Creative Revolution

4 Jul


First and foremost I want to wish everyone a safe and happy 4th of July.

In the midst of the barbeques, parades and fireworks, we should all take time to reflect upon what we are celebrating – our independence and our freedom. While there were both economic and political reasons for the revolution that began in 1776 – from the restrictions by the British mercantile system to the loss of ability to handle local affairs locally – America was (and is) an innovation created when our founding ancestors sought “to begin the world anew.” A world in which we have freedom to live our lives as we choose. But there is a duality to freedom – for me to have the right to choose how I live my life; I must also allow others the right to live their lives their way. There are, of course, limits to freedom. While this has become a complicated issue (although it is interesting to note that the Declaration of Independence consists of only 1337 words), I believe there must exist a social contract (between each other as well as between government and the governed) that I would best define as “first, do no harm.”

So what does this have to do with business? I believe our economic future is based upon our ability to create and innovate – not simply improve upon existing products and services. Creation and innovation are often destructive processes undertaken by those who refuse to abide by the status quo. There is nothing more threatening, and at the same time, more fragile as a radical new idea that does not fit in the current culture. Therefore, we (government leaders, corporate directors and individuals) must adopt a culture of innovation – one that allows innovators and entrepreneurs the freedom and independence to try, fail and try again. This flies in the face of a culture that values predictability, control, reliability, repeatability and continuity. Let me be clear, there is a sense of security that predictability, control, reliability, repeatability and continuity bring to a business or society (and this is desirable) but the world does not remain the same for long. The only constant in life is change.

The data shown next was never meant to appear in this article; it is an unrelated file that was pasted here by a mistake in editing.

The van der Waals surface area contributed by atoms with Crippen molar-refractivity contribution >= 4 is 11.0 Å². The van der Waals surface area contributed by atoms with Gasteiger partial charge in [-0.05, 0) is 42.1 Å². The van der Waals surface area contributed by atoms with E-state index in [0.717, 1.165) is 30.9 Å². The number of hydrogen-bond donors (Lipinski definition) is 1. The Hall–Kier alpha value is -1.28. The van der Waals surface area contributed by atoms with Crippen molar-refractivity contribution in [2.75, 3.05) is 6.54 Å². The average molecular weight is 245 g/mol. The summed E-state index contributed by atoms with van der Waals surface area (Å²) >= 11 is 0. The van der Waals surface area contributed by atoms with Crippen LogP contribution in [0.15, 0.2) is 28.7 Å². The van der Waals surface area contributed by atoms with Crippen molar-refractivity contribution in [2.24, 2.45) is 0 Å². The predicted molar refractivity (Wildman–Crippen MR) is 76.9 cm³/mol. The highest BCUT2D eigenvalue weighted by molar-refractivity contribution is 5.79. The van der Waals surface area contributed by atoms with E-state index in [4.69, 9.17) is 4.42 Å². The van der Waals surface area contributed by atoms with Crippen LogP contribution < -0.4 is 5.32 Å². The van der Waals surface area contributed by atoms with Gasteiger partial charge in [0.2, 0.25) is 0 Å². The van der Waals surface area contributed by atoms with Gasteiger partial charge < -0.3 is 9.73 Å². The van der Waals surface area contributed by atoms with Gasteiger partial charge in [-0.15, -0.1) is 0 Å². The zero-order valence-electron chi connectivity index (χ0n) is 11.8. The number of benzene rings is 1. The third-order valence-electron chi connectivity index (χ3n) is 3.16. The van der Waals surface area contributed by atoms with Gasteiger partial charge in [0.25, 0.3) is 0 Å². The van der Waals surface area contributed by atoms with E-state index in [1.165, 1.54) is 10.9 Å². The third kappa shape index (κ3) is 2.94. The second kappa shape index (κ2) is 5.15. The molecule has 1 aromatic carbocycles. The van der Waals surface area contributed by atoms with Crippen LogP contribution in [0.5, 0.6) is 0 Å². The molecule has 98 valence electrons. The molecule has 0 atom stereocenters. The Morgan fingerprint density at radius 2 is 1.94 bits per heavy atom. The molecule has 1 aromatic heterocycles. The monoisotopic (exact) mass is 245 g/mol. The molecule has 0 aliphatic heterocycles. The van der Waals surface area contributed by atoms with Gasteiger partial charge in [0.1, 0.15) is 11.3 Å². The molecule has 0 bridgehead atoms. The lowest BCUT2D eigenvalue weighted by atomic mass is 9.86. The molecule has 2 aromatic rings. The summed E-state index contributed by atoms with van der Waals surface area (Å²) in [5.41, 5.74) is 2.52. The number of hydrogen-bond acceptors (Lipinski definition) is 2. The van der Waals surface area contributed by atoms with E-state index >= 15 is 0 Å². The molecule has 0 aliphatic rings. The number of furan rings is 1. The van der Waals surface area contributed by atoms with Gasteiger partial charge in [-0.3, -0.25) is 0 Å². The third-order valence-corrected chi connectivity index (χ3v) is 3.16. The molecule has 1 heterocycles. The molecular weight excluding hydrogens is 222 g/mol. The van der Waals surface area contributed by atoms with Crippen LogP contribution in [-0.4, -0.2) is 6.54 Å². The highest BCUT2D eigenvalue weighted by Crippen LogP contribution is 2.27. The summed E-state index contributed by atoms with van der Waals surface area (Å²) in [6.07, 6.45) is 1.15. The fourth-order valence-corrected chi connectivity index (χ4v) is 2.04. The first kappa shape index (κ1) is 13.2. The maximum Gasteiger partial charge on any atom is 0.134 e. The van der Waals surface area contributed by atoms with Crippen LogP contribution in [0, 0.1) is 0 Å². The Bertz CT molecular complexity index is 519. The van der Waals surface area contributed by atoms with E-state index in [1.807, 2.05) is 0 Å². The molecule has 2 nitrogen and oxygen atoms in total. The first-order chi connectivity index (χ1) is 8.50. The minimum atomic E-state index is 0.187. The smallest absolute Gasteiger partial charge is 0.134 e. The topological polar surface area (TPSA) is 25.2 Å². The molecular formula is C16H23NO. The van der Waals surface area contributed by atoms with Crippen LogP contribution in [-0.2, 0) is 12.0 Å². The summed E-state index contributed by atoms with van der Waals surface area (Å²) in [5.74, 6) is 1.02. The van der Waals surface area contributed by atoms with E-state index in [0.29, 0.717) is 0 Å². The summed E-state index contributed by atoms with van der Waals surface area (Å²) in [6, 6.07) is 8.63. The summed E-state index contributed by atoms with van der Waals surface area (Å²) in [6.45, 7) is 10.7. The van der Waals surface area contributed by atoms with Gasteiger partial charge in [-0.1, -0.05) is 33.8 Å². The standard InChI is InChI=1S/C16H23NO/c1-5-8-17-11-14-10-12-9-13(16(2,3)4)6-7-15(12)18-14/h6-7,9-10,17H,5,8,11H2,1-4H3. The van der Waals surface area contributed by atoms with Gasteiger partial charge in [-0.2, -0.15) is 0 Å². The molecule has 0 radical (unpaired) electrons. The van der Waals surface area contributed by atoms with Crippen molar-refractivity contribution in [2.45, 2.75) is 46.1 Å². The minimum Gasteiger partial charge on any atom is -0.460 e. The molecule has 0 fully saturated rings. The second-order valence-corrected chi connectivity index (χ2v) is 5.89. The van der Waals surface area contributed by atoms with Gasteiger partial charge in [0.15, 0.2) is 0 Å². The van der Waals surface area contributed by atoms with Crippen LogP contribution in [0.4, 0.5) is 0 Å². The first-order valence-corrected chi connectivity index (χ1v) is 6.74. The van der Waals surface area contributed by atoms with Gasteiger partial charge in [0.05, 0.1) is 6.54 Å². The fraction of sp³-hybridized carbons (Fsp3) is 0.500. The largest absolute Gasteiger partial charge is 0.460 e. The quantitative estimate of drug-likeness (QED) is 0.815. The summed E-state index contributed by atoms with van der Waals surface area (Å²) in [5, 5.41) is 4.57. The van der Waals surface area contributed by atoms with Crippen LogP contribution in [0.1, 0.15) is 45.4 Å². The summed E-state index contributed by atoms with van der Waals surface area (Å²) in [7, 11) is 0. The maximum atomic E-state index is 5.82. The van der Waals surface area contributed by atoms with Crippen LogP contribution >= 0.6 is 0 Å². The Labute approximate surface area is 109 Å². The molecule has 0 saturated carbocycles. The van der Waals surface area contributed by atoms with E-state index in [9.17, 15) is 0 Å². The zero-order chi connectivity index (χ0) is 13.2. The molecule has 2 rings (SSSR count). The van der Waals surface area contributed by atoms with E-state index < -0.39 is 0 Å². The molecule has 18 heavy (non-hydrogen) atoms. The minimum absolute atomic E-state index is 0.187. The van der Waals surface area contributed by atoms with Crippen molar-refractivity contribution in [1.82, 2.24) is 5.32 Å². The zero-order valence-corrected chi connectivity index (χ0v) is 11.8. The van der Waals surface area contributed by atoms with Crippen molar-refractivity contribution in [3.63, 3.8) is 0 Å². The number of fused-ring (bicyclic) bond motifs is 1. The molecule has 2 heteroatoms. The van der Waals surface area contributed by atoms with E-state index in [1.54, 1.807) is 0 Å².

Therefore, our culture of innovation must be based on mutual trust. And this is a difficult thing when we feel that others are out to destroy (or limit) that which we value. Trust is not an abdication of our freedom, independence or our values, but rather an agreement to explicit roles and clear boundaries. Perhaps the best way to build trust is to understand the creative process – but that’s a subject for another blog post.

Happy Independence Day!

One Response to “Creative Revolution”

  1. This reminds me of the “doing things right” v “doing the right things” dichotomy.

    “Doing things right” assumes that what is “right” is static, constant, absolute.

    “Doing the right things” requires an open mind and a dynamic view of what is “right”

    Similarly, oppression forces a single idea of “right”; whereas freedom holds within in the possibility of multiple “right” answers. Mutual freedom is indeed the catalyst for innovation.

    As human beings we have a constant need to be “right”. Our ego presents a barrier to innovation. A new idea is only adopted at the expense of the old. Oftentimes, individuals who accept the status quo as the only “right way” see innovation as a threat to their need to be “right “. Companies invest tens thousands on change management to deal with this type of resistance.

    Indeed understanding of the creative process (and our the mental inclinations within it) can help us fully harness its potential. I’ll be looking out for that post!

    Great content!

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